Making the Shot Before Taking the Shot

Photography is a means of expressing one’s creativity. A photographer exposes light to film just as a painter applies paint to canvas or a sculptor applies chisels to stone. However, the greatest masterpieces usually do not happen by mere chance. Usually a great deal of preparation precedes the final art form. Creating an underwater masterpiece is no exception.

Since everyone is different, creativity manifests itself through a variety of ways. My motivation usually comes from viewing a roll of slides on a light box of a dive recently made. That is usually where I see the opportunity to make a good shot a great shot. Please realize that photography, like any other form of art, is very subjective. So do not be discouraged by the opinion(s) of other critiquing photographers, for one man’s rose may be another man’s thorn.

The first step in the preparation for the final shot is to set a realistic goal. One cannot expect to re-enact a once-in-a-lifetime diving experience. Therefore, it is very important to be patient and well prepared. Realize the fact that the final image will not come to you. Getting into the water on a regular basis with your camera will increase your chances significantly, although one never knows when that fleeting opportunity might ever again present itself.

Another consideration is the shot’s key elements: diver, fish, kelp, sun, etc. This is perhaps one of the hardest parts of the whole plan, especially if the photo shoot includes multiple key elements. Generally, the more key elements involved in the photograph, the more impact the image will have on the viewer—and the harder to choreograph. However, too many elements can be very distracting, leaving the viewer overwhelmed with too much information. Then, the true genius of a potentially great shot can be muddled or lost entirely.

It is my opinion that an image that tells a story has far greater impact on viewers. For example, a clean, well-exposed photograph of a moray eel may make for a very nice shot, but a photograph of a moray eel with one or two cleaner shrimp grooming its dental work will make for a much better final print.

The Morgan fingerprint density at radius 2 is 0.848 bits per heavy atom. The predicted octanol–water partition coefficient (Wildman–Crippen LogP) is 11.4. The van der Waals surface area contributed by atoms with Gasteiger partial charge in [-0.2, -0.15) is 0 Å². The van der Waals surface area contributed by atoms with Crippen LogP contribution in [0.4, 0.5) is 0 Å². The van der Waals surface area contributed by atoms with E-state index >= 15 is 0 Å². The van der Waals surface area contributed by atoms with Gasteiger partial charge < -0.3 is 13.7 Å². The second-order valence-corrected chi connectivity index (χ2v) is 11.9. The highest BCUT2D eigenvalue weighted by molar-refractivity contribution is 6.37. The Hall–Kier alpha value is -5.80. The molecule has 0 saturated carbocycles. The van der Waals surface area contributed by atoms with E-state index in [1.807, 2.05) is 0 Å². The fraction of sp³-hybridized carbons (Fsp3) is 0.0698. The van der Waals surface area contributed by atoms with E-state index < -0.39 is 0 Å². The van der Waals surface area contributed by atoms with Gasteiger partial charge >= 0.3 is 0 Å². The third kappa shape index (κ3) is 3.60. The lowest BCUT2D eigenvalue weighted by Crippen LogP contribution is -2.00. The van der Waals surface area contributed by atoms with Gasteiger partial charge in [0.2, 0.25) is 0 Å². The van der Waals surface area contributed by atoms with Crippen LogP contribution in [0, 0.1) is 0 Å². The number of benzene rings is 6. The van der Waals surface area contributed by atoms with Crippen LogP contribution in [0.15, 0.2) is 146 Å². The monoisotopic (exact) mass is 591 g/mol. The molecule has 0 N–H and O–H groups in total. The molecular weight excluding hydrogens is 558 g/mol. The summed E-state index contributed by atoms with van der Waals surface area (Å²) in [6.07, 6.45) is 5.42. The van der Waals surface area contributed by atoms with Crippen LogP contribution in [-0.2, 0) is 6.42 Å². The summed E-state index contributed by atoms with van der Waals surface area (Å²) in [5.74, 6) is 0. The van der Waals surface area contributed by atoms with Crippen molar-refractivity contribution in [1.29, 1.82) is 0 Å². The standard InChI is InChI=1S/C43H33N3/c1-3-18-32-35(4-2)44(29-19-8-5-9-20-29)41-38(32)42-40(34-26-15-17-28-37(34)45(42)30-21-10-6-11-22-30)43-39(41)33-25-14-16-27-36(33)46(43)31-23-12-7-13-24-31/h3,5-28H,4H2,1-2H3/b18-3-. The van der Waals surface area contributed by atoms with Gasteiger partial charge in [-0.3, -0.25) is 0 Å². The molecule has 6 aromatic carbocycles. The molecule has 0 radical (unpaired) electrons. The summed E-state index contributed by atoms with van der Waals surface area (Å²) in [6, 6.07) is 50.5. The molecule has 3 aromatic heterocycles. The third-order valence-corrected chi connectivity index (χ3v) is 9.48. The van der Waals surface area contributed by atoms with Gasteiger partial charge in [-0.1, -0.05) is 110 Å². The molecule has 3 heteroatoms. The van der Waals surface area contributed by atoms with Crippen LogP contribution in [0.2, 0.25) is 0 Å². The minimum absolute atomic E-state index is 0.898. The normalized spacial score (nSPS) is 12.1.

The next part of the equation is to figure out what lens, film, and lighting is needed to create the image. Some camera manufacturers, have tried to make this easier by developing a camera system which allows a photographer to interchange lenses underwater, but many other camera systems require a decision as to how to best shoot pictures before even getting into the water, where Murphy’s Law is sure to takes its toll. Inevitably, the camera is fitted with a 1:2 tube and framer, and a playful sea lion suddenly appears and just won’t go away. This is not a time for frustration; rather, it is a time to enjoy the encounter and realize the potential photographic possibilities the next time this situation presents itself.

If a diver is the key element in the photo session, inform them that they are a key element. Very few stunning images involving a model are not planned out in advance. Exceptions are “happy accidents,” and when they do happen, I would encourage that lucky photographer to buy a Lotto ticket on the way home because good things may be headed their way. Communication with a model is key here. Discuss the shot, perhaps taking pencil to paper and draw a rough sketch or maybe develop a couple of hand signals to allow both photographer and model to better communicate when underwater. Whatever is decided, preparations need to be discussed prior to entering the water.

If Mother Nature’s help is needed in providing key elements for a masterpiece, it is once again time to be realistic. If a beaming sun is part of the equation, don’t expect to see it on a cloudy day. If good visibility is necessary to make the image, perhaps plan on making the shot when visibility is best.

If the session requires the cooperation of marine life, this is where the equation gets tricky. Garibaldi, for instance, can be found just about anywhere in the ocean off the coast of Southern California, but making a garibaldi fit into the photographic masterpiece the way it is envisioned may be out of your hands. Baiting and/or teasing marine life, whether one agrees with the practice, is the only bit of control one has over this key element.

Then, if and when all the key elements that you have imagined in your mind’s eye present themselves at the same time, do not spare the film! Take as many pictures as possible because such an opportunity, where all your key elements have come together, for they may never present itself again. Do not look at shooting an entire roll to be a waste of film. Instead, look at it as an investment of film. After all, at this point the film is the least expensive item in the equation.

Lastly, and for many this will be the hardest part—and be honest with yourself—was the final image what you had envisioned? Friends and family at this point are no help. They will have a tendency to be supportive and not offer the constructive criticism a budding underwater photographer needs. Only the photographer can make the gut-wrenching decision of whether to keep a picture or pitch it to the circular file. If the results are not up to expectation, this is not the time to quit. Rather, it is a time to re-evaluate all images taken and find room for improvement so the same mistakes will not recur.

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